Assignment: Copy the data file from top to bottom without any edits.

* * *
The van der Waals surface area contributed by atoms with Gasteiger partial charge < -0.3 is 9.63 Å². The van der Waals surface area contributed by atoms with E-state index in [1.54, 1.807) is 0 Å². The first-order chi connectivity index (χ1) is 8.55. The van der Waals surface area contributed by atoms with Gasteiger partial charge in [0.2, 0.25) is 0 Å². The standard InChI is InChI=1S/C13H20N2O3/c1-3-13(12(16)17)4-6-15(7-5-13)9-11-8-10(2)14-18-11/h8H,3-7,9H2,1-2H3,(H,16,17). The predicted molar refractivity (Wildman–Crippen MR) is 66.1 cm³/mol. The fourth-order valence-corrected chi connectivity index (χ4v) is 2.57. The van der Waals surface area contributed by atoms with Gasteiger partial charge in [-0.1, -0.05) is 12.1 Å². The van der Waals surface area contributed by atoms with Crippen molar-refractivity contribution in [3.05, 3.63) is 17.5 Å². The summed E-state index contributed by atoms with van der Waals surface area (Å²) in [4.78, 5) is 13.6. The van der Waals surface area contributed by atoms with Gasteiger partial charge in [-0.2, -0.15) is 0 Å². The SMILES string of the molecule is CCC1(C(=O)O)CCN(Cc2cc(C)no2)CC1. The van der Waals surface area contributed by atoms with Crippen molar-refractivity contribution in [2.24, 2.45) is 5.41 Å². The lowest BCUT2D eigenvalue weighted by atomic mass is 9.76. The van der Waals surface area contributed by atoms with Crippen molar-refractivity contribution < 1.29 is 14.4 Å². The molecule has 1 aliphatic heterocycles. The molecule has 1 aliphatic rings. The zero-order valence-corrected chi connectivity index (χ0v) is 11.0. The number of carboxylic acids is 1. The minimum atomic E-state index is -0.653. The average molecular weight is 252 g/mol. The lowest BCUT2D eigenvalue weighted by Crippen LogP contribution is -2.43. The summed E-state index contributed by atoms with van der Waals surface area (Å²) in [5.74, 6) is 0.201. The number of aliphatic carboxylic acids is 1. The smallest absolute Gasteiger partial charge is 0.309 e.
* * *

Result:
The van der Waals surface area contributed by atoms with Gasteiger partial charge < -0.3 is 9.63 Å². The van der Waals surface area contributed by atoms with E-state index in [1.54, 1.807) is 0 Å². The first-order chi connectivity index (χ1) is 8.55. The van der Waals surface area contributed by atoms with Gasteiger partial charge in [0.2, 0.25) is 0 Å². The standard InChI is InChI=1S/C13H20N2O3/c1-3-13(12(16)17)4-6-15(7-5-13)9-11-8-10(2)14-18-11/h8H,3-7,9H2,1-2H3,(H,16,17). The predicted molar refractivity (Wildman–Crippen MR) is 66.1 cm³/mol. The fourth-order valence-corrected chi connectivity index (χ4v) is 2.57. The van der Waals surface area contributed by atoms with Gasteiger partial charge in [-0.1, -0.05) is 12.1 Å². The van der Waals surface area contributed by atoms with Crippen molar-refractivity contribution in [3.05, 3.63) is 17.5 Å². The summed E-state index contributed by atoms with van der Waals surface area (Å²) in [4.78, 5) is 13.6. The van der Waals surface area contributed by atoms with Gasteiger partial charge in [-0.2, -0.15) is 0 Å². The SMILES string of the molecule is CCC1(C(=O)O)CCN(Cc2cc(C)no2)CC1. The van der Waals surface area contributed by atoms with Crippen molar-refractivity contribution in [2.24, 2.45) is 5.41 Å². The lowest BCUT2D eigenvalue weighted by atomic mass is 9.76. The van der Waals surface area contributed by atoms with Crippen molar-refractivity contribution < 1.29 is 14.4 Å². The molecule has 1 aliphatic heterocycles. The molecule has 1 aliphatic rings. The zero-order valence-corrected chi connectivity index (χ0v) is 11.0. The number of carboxylic acids is 1. The minimum atomic E-state index is -0.653. The average molecular weight is 252 g/mol. The lowest BCUT2D eigenvalue weighted by Crippen LogP contribution is -2.43. The summed E-state index contributed by atoms with van der Waals surface area (Å²) in [5.74, 6) is 0.201. The number of aliphatic carboxylic acids is 1. The smallest absolute Gasteiger partial charge is 0.309 e.